In this week’s episode of Pinn Drop, Anthony Pinn talks to Nadya Dutchin, executive director of the American Humanist Association, about a movement in need of new direction, the rise of young leaders, and the one priority of the moment that rises above all others.

On pressing the humanist movement’s old guard to embrace change

“One of the most important things I’ve learned is when to walk away. And that ain’t easy. You can press the sale so many times, but at some point, you have to be like, You know what? This opportunity cost is not worth it.”

On the role of humanism in social progress

“I think we’ve come to the clear end of to me what is just unfettered capitalism, you know, that is just greedy, rapacious. It is unyielding, unwieldy, unseemly, unkind. People are tired of it. And in this moment, I think humanism is the place where we can stand in that, literally looking to alleviate the suffering of people.”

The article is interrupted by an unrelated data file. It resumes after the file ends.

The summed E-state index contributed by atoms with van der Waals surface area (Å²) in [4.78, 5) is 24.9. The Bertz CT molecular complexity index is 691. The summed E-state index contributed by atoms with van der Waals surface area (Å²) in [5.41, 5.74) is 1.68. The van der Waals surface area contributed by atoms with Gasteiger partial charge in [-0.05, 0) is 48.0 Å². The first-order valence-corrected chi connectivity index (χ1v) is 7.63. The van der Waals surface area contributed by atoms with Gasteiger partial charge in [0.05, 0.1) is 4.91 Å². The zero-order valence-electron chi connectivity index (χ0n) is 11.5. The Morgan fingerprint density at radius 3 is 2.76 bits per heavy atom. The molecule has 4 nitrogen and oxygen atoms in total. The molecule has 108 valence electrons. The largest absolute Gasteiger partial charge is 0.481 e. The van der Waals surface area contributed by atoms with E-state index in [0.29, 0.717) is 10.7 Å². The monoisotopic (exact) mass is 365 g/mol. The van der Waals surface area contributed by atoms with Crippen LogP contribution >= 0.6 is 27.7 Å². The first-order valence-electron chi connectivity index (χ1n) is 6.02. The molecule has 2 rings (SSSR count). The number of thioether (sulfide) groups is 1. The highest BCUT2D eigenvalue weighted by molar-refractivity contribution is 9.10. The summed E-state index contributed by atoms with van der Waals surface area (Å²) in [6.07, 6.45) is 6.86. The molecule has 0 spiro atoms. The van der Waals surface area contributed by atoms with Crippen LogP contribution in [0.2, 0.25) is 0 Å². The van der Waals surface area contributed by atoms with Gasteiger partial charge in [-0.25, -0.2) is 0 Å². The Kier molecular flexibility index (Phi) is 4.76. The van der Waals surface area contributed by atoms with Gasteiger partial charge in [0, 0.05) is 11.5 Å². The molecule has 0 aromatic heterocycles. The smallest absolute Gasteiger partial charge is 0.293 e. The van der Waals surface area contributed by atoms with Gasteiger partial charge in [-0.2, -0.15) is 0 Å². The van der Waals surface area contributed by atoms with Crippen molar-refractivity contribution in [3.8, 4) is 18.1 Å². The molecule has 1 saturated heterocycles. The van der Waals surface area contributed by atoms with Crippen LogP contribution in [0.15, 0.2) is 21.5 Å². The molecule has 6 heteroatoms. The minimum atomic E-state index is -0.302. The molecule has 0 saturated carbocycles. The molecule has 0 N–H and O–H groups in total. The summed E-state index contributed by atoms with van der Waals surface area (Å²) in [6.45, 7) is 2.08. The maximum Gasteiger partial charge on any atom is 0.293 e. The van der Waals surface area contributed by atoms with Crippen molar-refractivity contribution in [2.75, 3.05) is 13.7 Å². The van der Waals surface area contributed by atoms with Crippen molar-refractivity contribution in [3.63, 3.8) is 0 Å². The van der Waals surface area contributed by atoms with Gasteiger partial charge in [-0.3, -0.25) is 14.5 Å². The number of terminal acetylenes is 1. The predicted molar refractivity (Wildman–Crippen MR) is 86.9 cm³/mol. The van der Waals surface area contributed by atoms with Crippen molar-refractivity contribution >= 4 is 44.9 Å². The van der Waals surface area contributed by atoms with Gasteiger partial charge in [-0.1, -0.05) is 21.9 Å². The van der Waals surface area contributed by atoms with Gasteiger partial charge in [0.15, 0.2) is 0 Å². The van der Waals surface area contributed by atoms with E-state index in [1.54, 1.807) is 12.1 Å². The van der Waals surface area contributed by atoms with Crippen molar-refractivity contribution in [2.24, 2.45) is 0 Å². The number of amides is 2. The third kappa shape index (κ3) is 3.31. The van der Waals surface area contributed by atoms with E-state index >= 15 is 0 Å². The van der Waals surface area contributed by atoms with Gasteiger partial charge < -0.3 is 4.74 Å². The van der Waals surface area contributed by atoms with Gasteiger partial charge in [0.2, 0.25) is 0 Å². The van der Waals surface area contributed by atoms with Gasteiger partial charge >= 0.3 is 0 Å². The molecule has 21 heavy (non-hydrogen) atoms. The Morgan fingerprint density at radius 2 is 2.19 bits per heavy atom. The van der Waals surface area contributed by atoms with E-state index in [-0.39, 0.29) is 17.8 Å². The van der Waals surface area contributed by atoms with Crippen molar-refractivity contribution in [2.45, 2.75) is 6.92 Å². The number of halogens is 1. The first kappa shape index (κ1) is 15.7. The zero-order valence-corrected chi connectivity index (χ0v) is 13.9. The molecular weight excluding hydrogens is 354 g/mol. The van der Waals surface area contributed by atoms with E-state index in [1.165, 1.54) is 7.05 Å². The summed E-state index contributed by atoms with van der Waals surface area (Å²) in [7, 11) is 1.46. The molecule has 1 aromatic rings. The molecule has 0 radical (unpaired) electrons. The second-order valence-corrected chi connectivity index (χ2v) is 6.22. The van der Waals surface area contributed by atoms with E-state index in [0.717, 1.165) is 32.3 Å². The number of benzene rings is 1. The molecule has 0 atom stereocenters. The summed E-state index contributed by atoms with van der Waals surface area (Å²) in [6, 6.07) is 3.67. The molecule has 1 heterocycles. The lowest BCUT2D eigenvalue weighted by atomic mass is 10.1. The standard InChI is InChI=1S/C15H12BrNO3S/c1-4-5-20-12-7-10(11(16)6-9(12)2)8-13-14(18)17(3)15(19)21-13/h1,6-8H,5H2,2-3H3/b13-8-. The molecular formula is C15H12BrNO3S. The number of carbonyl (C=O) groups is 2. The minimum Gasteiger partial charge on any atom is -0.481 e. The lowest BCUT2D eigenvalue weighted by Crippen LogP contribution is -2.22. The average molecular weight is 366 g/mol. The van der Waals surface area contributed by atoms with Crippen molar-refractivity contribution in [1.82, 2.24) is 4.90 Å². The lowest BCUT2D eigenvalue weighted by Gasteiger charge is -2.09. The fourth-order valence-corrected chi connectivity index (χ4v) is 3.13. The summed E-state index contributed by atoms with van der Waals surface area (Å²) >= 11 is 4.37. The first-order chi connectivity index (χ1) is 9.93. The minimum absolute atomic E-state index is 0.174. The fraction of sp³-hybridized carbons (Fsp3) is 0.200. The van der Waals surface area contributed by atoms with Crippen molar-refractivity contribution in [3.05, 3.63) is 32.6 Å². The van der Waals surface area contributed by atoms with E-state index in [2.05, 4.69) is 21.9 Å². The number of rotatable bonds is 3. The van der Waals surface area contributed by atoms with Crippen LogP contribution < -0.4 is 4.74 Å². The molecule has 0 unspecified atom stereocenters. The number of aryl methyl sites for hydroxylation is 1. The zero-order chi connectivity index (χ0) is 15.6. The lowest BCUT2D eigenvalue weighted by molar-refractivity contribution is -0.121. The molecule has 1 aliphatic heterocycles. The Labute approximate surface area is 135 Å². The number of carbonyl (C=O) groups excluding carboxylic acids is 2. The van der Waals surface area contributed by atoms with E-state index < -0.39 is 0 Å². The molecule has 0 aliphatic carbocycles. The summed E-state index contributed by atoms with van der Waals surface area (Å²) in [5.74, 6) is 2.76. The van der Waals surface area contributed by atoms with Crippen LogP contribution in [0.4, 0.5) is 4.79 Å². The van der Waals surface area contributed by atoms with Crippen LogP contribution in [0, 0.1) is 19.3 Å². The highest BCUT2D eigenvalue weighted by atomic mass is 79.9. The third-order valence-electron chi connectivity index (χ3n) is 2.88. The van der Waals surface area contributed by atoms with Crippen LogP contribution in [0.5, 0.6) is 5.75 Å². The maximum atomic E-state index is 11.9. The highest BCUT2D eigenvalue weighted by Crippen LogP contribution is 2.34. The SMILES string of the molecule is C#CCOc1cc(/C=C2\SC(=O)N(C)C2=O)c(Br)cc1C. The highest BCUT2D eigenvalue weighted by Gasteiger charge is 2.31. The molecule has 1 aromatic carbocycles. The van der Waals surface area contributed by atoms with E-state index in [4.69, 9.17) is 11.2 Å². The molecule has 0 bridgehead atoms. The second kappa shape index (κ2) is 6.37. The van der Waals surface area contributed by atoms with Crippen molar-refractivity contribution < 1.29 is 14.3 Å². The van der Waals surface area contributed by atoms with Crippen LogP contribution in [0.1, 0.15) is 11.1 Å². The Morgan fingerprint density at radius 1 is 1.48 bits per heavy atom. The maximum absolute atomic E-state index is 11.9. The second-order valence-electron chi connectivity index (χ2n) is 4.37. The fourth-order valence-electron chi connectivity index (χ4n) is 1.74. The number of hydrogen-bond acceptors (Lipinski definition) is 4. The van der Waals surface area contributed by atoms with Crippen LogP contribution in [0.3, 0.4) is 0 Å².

Listen to the full episode

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Anthony Pinn

Anthony Pinn is one of the foremost scholars of African American humanism, author of more than 20 books, and the Agnes Cullen Arnold Professor of Humanities and Professor of Religious Studies at Rice University.